National

LDP setback could deal a blow to Koizumi's diplomacy efforts

Prime Minister Junichiro Koizumi’s diplomatic policies on Iraq and North Korea could take a knock due to the setback experienced by his dominant Liberal Democratic Party in Sunday’s House of Councilors election.

Koizumi is expected to maintain his basic stance of viewing the Japan-U.S. alliance as the cornerstone of Japan’s diplomacy, given that the LDP and its coalition ally, New Komeito, retained a combined overall majority in the Upper House.

But because he failed to steer the LDP to victory in the election, Koizumi might face a growing number of situations in which he must not only think about what he wants to do but also what the public or the opposition camp wants, some LDP lawmakers said.

The prime minister might no longer be able to continue dismissing calls by the Democratic Party of Japan for debates on changes in diplomatic policy, as the main opposition party made inroads against the LDP in the election.

DPJ President Katsuya Okada, who has been demanding the withdrawal of the Self-Defense Forces from Iraq because he regards their participation in a U.N-authorized multinational force there as illegitimate under the war-renouncing Constitution, said early Monday he is ready to increase his attacks on Koizumi in Diet debates on the issue.

Toshihiro Shimizu, a member of a Tokyo volunteer group that mainly provides medical aid to Iraq, said the election results reflected people’s anger that Koizumi had too easily followed the United States in drawing up policies on Iraq’s reconstruction.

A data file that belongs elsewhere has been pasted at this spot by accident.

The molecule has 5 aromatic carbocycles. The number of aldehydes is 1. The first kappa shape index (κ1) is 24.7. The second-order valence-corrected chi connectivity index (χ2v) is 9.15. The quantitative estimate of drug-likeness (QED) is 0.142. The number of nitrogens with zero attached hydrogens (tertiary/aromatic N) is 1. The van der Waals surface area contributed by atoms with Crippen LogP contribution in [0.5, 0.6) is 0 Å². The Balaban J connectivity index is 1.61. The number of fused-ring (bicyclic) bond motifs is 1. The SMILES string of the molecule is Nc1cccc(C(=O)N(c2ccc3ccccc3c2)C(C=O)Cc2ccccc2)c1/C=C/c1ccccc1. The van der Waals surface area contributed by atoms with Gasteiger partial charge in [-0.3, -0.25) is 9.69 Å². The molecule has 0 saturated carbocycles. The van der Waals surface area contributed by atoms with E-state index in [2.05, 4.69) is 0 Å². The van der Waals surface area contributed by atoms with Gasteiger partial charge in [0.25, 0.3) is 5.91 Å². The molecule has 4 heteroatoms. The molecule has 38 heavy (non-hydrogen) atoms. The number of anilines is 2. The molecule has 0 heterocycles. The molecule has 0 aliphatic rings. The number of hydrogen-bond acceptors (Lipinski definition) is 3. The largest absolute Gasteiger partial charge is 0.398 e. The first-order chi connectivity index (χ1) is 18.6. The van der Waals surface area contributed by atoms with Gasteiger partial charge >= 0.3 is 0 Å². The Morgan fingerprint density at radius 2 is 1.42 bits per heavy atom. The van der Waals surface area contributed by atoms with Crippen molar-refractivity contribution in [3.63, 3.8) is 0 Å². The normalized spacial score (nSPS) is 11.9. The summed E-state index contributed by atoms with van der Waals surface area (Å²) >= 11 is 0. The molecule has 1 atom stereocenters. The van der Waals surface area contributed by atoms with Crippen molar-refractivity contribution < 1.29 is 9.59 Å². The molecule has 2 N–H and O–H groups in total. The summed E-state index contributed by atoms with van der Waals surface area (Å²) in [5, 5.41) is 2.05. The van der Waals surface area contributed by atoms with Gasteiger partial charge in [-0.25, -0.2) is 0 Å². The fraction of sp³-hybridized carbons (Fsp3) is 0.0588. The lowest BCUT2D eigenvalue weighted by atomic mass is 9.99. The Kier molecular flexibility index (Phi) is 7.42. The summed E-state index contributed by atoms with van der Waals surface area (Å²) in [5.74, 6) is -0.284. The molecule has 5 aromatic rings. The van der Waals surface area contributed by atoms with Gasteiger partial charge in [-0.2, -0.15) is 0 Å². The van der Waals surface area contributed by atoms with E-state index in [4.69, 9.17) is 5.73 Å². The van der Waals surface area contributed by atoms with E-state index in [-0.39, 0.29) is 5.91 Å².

Shimizu, who serves as secretary general of the Japan International Volunteer Center, criticized the government, saying any decision to dispatch the SDF to Iraq should have been preceded by proper research into what Iraqis really need, combined with sufficient deliberations on Japan’s diplomacy toward Iraq.

The LDP’s setback might also force Koizumi to reconsider his position in dealing with pending issues related to North Korea.

Moves involving North Korea, including his first visit to Pyongyang in September 2002 for summit talks with its leader, Kim Jong Il, had helped boost Koizumi’s public support rates.

The government arranged a family reunion in Jakarta between repatriated abductee Hitomi Soga and her family living in North Korea just two days before Sunday’s election, but the tactic apparently did not work this time. An exit poll jointly conducted Sunday by media companies showed the latest support rate for the Cabinet was only 35 percent after the reunion took place, while the disapproval rate was 41 percent.

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